Gregory Breit

National Medal of Science

Physical Sciences

For pioneering contributions to the theoretical understanding of nuclear structure and particle dynamics, for highly significant work in atomic and ionospheric physics, and for the inspiration he has given to several generations of American physicists.

For pioneering contributions to the theoretical understanding of nuclear structure and particle dynamics, for highly significant work in atomic and ionospheric physics, and for the inspiration he has given to several generations of American physicists.

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Birth
July 14, 1899
Age Awarded
68
Country of Birth
Ukraine
Key Contributions
Resonance Theory Of Nuclear Reactions
Particle Dynamics
Awarded by
Lyndon Baines Johnson
Education
Johns Hopkins University
Areas of Impact
Theory & Foundations
Affiliations
Yale University
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During the hydrogen bomb’s development, scientists worried the blast might be powerful enough to set off a runaway chain reaction.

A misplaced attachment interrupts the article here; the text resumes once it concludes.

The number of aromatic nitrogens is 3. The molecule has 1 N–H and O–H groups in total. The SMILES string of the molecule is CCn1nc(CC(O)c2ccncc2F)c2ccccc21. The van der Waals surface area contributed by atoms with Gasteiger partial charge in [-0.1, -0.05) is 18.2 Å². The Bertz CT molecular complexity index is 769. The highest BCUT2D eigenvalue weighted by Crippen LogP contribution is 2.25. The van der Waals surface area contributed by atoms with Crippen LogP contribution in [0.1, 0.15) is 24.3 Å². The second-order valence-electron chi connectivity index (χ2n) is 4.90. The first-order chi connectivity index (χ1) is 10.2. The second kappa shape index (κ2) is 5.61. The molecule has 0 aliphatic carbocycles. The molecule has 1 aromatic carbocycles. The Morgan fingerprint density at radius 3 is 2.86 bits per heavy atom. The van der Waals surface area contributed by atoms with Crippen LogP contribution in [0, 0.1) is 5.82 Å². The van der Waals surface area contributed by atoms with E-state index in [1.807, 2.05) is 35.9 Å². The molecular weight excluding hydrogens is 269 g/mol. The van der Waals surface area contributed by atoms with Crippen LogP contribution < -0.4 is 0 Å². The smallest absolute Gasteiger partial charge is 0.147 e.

Such a phenomenon could ignite a global explosion, destroying all life on Earth. Officials with the Manhattan project – America’s undercover operation to build nuclear weapons – employed Gregory Breit to ensure the atomic bomb’s obliteration wouldn’t extend beyond its intended target.

The Russian scientist was already well-versed in the physics of Earth’s atmosphere, having discovered the ionosphere earlier in his career. The atmospheric layer, located about 50 miles above the Earth’s surface, contains densely-arranged ions and electrons that are capable of reflecting radio signals. Breit’s calculations eased minds, proving that a runaway reaction from the H-bomb was unlikely.

Through his research, he also co-developed the resonance theory of nuclear reactions, which states that every object has different vibration frequencies. The principle later helped the Navy develop radar and sonar to spot undersea mines.

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